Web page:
Kimmtrak (tebentafusp) is a new drug indicated for the treatment of unresectable or metastatic uveal melanoma in HLA-A*02:01-positive adult patients.

Kimmtrak, developed by UK-based Immunocore, is approved by the U.S. Food and Drug Administration (FDA).

The introduction of Kimmtrak is a historic milestone and the culmination of pharmacological science that was able to break the one-year life barrier exhibited by patients after uveal melanoma metastasized as the deadliest form of intraocular cancer.

Kimmtrak became the first approved drug to address T-cell receptor technology (TCR).

In the United States, Kimmtrak is priced at $18,760 per dose. Taking into account, first, the need for a weekly dose of the drug and, second, treatment for a median of 5.3 months, the final cost of Kimmtrak therapy for metastatic uveal melanoma is approximately $400,000.

Kimmtrak (tebentafusp).


Features of Uveal Melanoma

Uveal melanoma, the most common intraocular cancer in adults, accounts for approximately 3-5% of all melanoma cases. [1] Although uveal melanoma arises from melanocytes, it differs from cutaneous melanoma by having different molecular factors and metastatic patterns, as well as a different tumor-immune microenvironment. [1] [2] [3] [4] These differences are thought to contribute to the lack of clinical response to systemic treatment, including immune checkpoint inhibitors. [5] [6]

Up to half of patients with uveal melanoma experience metastases that develop predominantly in the liver, [7] [8] [9] [10] and the prognosis in such patients is very poor: median overall survival is about 1 year. [6] [11] Remarkably, metastasis can also begin more than 10 years after treatment of the primary tumor, which is why patients should not be considered cured even after a very long follow-up interval. [12]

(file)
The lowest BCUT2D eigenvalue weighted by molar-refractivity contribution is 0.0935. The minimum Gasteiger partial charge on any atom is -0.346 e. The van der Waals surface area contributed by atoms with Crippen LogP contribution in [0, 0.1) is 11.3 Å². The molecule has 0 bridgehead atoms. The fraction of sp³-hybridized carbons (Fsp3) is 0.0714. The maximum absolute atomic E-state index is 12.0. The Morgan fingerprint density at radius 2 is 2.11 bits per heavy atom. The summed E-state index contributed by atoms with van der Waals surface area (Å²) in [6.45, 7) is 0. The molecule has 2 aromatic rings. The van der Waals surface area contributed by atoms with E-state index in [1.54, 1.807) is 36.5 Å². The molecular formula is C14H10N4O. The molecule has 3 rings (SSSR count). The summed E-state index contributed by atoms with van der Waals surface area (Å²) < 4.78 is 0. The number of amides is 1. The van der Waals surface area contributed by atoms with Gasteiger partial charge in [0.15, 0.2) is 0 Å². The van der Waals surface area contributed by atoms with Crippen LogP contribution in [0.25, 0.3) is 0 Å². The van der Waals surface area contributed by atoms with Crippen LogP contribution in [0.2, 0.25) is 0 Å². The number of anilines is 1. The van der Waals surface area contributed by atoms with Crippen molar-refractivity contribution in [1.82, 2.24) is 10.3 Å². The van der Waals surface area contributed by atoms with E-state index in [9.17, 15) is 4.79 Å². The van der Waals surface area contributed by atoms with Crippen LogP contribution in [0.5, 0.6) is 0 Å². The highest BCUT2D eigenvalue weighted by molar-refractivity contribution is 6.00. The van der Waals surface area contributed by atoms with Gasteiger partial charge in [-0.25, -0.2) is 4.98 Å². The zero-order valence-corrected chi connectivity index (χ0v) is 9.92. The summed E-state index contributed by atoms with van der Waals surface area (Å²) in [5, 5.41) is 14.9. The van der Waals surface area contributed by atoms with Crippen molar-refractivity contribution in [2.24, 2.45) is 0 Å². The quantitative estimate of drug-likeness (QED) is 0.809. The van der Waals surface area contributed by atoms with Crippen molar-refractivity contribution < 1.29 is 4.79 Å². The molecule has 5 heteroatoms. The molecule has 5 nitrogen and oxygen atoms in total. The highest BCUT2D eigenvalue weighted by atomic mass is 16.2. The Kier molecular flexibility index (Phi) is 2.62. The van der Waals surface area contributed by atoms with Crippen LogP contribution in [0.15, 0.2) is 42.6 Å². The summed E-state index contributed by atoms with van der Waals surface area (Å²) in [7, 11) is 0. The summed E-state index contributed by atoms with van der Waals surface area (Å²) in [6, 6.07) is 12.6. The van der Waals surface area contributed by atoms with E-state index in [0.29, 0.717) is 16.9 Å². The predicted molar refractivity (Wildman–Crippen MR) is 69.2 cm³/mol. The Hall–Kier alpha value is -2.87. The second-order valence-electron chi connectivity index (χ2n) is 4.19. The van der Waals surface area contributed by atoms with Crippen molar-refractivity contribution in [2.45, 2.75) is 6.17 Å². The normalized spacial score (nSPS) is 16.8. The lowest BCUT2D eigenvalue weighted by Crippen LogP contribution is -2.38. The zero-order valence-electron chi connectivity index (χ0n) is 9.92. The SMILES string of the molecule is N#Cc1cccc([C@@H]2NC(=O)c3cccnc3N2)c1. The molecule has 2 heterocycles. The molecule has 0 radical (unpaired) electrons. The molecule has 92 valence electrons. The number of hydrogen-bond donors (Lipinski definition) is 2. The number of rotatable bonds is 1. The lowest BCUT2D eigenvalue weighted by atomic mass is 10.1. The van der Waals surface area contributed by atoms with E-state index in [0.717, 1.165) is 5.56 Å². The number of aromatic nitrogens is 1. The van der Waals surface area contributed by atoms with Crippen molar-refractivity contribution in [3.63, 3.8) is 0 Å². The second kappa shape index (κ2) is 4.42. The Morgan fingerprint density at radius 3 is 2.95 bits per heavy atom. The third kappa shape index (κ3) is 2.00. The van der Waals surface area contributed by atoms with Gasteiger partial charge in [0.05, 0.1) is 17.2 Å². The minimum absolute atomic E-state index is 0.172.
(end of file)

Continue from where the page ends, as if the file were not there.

There is no evidence to suggest improved survival with systemic therapy.


What Is ImmTAC

Immunocore’s know-how is represented by the so-called Immune Mobilizing Monoclonal T-cell receptors Against Cancer (ImmTAC). This is a new class of bispecific fusion proteins that redirect T cells to complexes consisting of a peptide and human leukocyte antigen (HLA). [1] [2]

The architecture of the ImmTAC molecule includes an engineered high-affinity soluble T-cell receptor (TCR) and a single-chain variable fragment (scFv) of anti-CD3 antibody.

Once ImmTAC molecules bind to their specific peptide–HLA (pHLA) complexes on the target cell surface, they recruit and activate polyclonal T cells via CD3 to release inflammatory cytokines and cytolytic mediators directed against target cells.

Since most proteins are processed and presented on the cell surface as a pHLA complex, ImmTAC molecules can in principle be engineered to target almost the entire proteome.

Endowing TCRs with high affinity is necessary in order to multiply the affinity for pHLA complexes since cancer cells can present too few of them.


Kimmtrak: Mechanism of Action of Tebentafusp

Tebentafusp (IMCgp100) consists of a soluble TCR with increased affinity for glycoprotein 100 (gp100), which is HLA-A*02:01-presented on the surface of uveal melanoma tumor cells, and scFv anti-CD3. The gp100 protein is a tumor-associated antigen (TAA) that is highly expressed by melanoma cells, weakly by normal melanocytes, and minimally by other tissues.

To be precise, the highly specific TCR targets not gp100 itself, which is an intracellular peptide, but the nine-amino acid peptide YLEPGPVTA, which is formed as a result of proteasome degradation of gp100 and which is represented on the cell surface by HLA molecules.

After intravenous injection of tebentafusp, its TCR motif targets and binds to gp100 on uveal melanoma tumor cells, and the anti-CD3 motif binds to CD3-expressing T lymphocytes. This leads to selective cross-linking of tumor cells and T cells. Cytotoxic T-lymphocytes (CTL) are recruited to the resulting aggregates (which actually mimic natural immune synapse) mediating the death of malignant cells. [1] [2] [3]

Tebentafusp is suitable for the treatment of approximately half of patients with metastatic uveal melanoma because HLA-A*02:01 (HLA-A serotype 02:01 allele), according to genotyping, is found in 45% of US and European residents.